Bathymetry of Bergen fjords
Figure 2. Basin depths as depicted by a transect of the Bergen fjords, starting at the sill of Hjeltefjorden, via Byfjorden, the fjords surrounding Osterøy, and exiting at Herdlafjorden (Copy right John Grieg, from Sætre et al 2010, and Fig. 5.3.1.B of Pitcher et al. 2021).

From the comprehensive study of Gaarder (1916), reporting studies of the oceanography of west Norwegian fjords 105-115 years ago, it is evident that some fjords are naturally and permanent hypoxic, and others temporary hypoxic. Mofjorden (max depth 200 m, 700 m long sill ca 2.5 m deep) in the inner part of Osterfjorden, and Nordåsvannet (max depth 80 m, 30-40 m long and 3 m deep sill) are two fjords known for hypoxic and sulphidic waters.

Presence of oxygen depleted basin water is mainly due to the fjord topography and the presence of shallow sills at the entrance of fjords and their distance to well oxygenated water masses on the coast. Above the sea surface we can see mountains and valleys varying in depth and with. But that is exactly how the topography looks under the sea as well in the Bergen fjord area (Fig. 2). This means that any fjord basin has a sill that is shallower than its basin, and this influence renewal of oxygen in the basin water. 

Fjord topography and water layers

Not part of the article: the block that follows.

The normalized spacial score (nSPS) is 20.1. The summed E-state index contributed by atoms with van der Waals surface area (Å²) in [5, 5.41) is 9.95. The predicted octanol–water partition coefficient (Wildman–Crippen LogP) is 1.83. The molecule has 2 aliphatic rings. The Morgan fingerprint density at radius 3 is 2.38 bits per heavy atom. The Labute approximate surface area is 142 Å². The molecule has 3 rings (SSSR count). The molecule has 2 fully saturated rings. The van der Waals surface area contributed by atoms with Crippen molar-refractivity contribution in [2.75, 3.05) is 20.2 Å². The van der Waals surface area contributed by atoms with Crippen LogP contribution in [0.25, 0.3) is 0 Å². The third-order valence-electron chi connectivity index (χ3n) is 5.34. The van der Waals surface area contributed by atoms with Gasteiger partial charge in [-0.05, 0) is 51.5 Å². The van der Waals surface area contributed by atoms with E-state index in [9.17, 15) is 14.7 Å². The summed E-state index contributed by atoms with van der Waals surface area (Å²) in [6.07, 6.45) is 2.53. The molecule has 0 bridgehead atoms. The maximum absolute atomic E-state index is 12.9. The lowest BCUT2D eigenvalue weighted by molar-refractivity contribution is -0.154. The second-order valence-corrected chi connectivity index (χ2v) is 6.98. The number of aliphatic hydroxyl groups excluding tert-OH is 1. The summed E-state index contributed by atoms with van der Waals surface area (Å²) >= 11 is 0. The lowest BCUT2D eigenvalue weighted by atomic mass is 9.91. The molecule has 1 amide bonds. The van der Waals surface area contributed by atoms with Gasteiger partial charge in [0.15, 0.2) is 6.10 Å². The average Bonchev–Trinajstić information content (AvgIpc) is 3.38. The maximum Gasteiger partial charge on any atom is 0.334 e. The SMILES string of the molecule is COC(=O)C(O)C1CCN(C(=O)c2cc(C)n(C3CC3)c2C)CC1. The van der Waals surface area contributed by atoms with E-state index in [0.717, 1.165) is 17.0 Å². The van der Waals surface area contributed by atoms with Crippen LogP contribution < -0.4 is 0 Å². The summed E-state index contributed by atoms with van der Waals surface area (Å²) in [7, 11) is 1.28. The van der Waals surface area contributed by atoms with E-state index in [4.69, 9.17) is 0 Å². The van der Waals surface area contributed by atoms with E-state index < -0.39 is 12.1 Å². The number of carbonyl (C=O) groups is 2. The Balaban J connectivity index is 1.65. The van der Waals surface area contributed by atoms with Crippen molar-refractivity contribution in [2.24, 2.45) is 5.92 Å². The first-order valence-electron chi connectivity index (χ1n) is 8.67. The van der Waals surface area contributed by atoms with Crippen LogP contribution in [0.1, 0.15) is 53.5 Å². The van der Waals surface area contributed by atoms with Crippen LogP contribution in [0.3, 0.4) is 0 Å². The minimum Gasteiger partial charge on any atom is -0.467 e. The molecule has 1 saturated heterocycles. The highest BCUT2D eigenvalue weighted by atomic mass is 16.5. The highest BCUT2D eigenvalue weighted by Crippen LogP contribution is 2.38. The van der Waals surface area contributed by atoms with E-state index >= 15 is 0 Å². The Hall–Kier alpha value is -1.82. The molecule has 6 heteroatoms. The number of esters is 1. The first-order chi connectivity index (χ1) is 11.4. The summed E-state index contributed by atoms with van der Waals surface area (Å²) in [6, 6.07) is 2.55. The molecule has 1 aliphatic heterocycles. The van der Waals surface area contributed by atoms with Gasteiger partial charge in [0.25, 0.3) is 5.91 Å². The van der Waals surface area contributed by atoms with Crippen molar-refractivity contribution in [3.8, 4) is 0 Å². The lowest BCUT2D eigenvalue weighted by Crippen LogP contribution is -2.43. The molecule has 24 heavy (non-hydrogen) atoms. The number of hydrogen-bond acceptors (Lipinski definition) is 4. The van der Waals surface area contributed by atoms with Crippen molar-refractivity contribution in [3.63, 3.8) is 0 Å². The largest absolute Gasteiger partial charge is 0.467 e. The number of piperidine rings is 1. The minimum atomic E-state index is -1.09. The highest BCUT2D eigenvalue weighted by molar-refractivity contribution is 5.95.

Figure 3. A simplified illustration of fjord topography the three major layers of water masses (Open access under the CC BY license: Aksnes et al 2019, and Fig. 5.3.1.A of Pitcher et al. 2021).

Three major water masses are present in the fjords. The surface layer is a brackish layer formed by fresh water supply from the local watershed, the intermediate layer is between the brackish layer and the sill depth and has largely the same properties as at similar depths outside the fjord (Aksnes et al. 2019, Fig. 3). The Norwegian Coastal Current (Fig. 4) and the wind patterns along the Norwegian coast affect the circulation of the intermediate layer (Aksnes et al. 2019). The basin water is located between the sill depth and the maximum fjord depth (Fig. 3).

The three main processes that control the basin water oxygen concentration are i) oxygen consumption due to biological activity; ii) vertical turbulent diffusion; and iii) basin water renewals caused by intrusion of water with density that exceeds the density of existing basin water (i.e. the water that enters must be heavier than the “old” basin water) (Aure and Stigebrandt 1989; Aksnes et al. 2019).

Maps of Norway with Masfjorden
Figure 4. Location of Masfjorden and the Bergen fjords. The North Atlanic Current (NAC) branches off the Gulf stream to the north (Salinity >35 o/oo) into the Norwegian Sea, and the Norwegian Coastal Current (NCC) forms a wedge of less saline Norwegian Coastal Water (salinity <35 o/oo) along the Norwegian coast (modified from CCBY license: Aksnes et al. (2019).